That antibacterial soap might not be so good for your health after all, according to a new UC Davis study.
A coalition of UC Davis researchers studying two antimicrobial chemical compounds – triclosan and triclocarban – found in a wide variety of hygienic products, recently published an article in Environmental Health Perspectives documenting their discoveries of the negative effects of these chemicals on reproductive hormone activity and cell signaling through studies of human and animal cells.
“Americans spend nearly $1 billion a year on these products even though recent studies show that they are no better than regular soap and water at reducing the spread of illness,“ said Daniel Chang, professor emeritus of civil and environmental engineering and co-author of the study in a press release. “Now we have added evidence that, in some cases, the benefits may not be worth the risks.“
The UCD study is being coordinated by the Superfund Basic Research Program – a national network created to assess the effects of exposure to environmental substances on human health – and is under the direction of Bruce Hammock, professor emeritus of entomology at UCD.
“Most liquid soaps and toothpastes sold in the nation make use of one of these chemicals,” Hammock said. “These [chemicals] were originally intended for use as surgical scrubs, where I think they are very valuable, but they don’t break down well and recently there’s been growing concern about their buildup in the environment.“
Researchers at UCD have published two additional articles regarding their analyses of the chemicals, and have found that on a cellular level in humans, there are side effects on sex hormone activity, the presence of calcium ions in nerve cells and the operation of enzyme pathways.
Ki Chang Ahn, co-author of the study and a researcher in the department of entomology and cancer research, determined that the presence of the chemicals causes an increased level of human sex hormones.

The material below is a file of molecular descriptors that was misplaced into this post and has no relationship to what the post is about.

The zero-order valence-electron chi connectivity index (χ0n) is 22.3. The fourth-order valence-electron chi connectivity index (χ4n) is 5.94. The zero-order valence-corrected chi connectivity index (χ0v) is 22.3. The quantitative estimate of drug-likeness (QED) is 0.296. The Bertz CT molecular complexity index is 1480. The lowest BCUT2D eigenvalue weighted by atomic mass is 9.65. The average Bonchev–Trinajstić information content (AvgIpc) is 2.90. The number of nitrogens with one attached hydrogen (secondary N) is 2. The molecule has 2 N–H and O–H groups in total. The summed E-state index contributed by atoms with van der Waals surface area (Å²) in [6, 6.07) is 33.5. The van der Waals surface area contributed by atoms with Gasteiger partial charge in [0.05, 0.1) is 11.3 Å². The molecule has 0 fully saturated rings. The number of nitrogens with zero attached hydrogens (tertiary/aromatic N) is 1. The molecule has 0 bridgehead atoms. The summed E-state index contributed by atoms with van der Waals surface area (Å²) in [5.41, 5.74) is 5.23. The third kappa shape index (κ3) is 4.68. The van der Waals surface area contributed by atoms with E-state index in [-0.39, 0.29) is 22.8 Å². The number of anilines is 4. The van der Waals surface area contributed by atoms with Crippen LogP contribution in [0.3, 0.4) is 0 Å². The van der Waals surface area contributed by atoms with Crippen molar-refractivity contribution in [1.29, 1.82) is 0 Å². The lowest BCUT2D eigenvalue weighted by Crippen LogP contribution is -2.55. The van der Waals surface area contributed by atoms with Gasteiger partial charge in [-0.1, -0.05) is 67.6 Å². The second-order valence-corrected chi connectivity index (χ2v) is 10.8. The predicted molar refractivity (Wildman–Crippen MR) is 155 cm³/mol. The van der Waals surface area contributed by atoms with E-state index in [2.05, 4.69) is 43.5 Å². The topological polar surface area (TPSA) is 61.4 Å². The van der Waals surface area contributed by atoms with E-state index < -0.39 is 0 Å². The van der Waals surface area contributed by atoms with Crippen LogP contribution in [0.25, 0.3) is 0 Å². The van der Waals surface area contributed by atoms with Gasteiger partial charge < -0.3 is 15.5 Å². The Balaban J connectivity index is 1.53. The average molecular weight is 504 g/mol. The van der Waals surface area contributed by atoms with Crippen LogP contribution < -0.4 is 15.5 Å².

High levels of these chemicals in the body implicate the potential for the compounds to be considered as neurotoxins, the presence of which has recently been associated with increasing levels of autism, Ahn said.
On an environmental level, changes in soil microorganism populations have been documented and are currently still in the early phases of investigation by professor Kate Scow in the land, air and water resources department.
“Our studies have not shown that these chemicals are incredibly dangerous,” Hammock said. “But they have shown that the increasing presence of these chemicals and their potential effects are definitely something that society really needs to look into.“
Discoveries made at UCD have been shared with the Food and Drug Administration and Environmental Protection Agency, and a special session discussing anti-microbial compounds will be held at UCD in October.
“The discoveries of the potential for subtle and previously unknown health effects of these two compounds are significant,” said Chang in an e-mail interview. “They are so widely used and people are exposing themselves to them.“
Chang, who previously used both products on a daily basis, continues to use triclosan-containing toothpaste, and believes that currently there is insufficient research to show an adverse effect of the compounds on humans.
“One consideration is that, while these compounds may be of value in a hospital or clinical setting, there is little or no evidence that, as used by consumers, hand-washing products … are any better than ordinary soap and water,” Chang said.
Nationwide research into these products has been under way for approximately three years, and the FDA is expected to begin an in-depth study of the chemicals beyond the cellular level later this year.
CHARLES HINRIKSSON can be reached at firstname.lastname@example.org.